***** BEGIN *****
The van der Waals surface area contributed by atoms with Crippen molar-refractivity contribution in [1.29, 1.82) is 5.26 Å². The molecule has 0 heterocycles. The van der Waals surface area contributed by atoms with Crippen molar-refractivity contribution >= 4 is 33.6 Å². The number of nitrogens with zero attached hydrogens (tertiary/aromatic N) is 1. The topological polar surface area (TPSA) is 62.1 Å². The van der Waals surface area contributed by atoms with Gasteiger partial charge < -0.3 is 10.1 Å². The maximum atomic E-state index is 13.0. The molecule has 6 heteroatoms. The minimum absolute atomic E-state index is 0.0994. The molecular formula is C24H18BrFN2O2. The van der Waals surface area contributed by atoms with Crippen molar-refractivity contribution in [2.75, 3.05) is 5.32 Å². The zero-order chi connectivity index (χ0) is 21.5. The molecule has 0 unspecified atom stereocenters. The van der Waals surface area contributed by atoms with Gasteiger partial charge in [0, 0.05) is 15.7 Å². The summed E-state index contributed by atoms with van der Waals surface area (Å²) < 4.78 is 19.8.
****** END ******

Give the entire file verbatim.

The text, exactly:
The van der Waals surface area contributed by atoms with Crippen molar-refractivity contribution in [1.29, 1.82) is 5.26 Å². The molecule has 0 heterocycles. The van der Waals surface area contributed by atoms with Crippen molar-refractivity contribution >= 4 is 33.6 Å². The number of nitrogens with zero attached hydrogens (tertiary/aromatic N) is 1. The topological polar surface area (TPSA) is 62.1 Å². The van der Waals surface area contributed by atoms with Gasteiger partial charge < -0.3 is 10.1 Å². The maximum atomic E-state index is 13.0. The molecule has 6 heteroatoms. The minimum absolute atomic E-state index is 0.0994. The molecular formula is C24H18BrFN2O2. The van der Waals surface area contributed by atoms with Crippen molar-refractivity contribution in [2.75, 3.05) is 5.32 Å². The zero-order chi connectivity index (χ0) is 21.5. The molecule has 0 unspecified atom stereocenters. The van der Waals surface area contributed by atoms with Gasteiger partial charge in [0, 0.05) is 15.7 Å². The summed E-state index contributed by atoms with van der Waals surface area (Å²) < 4.78 is 19.8.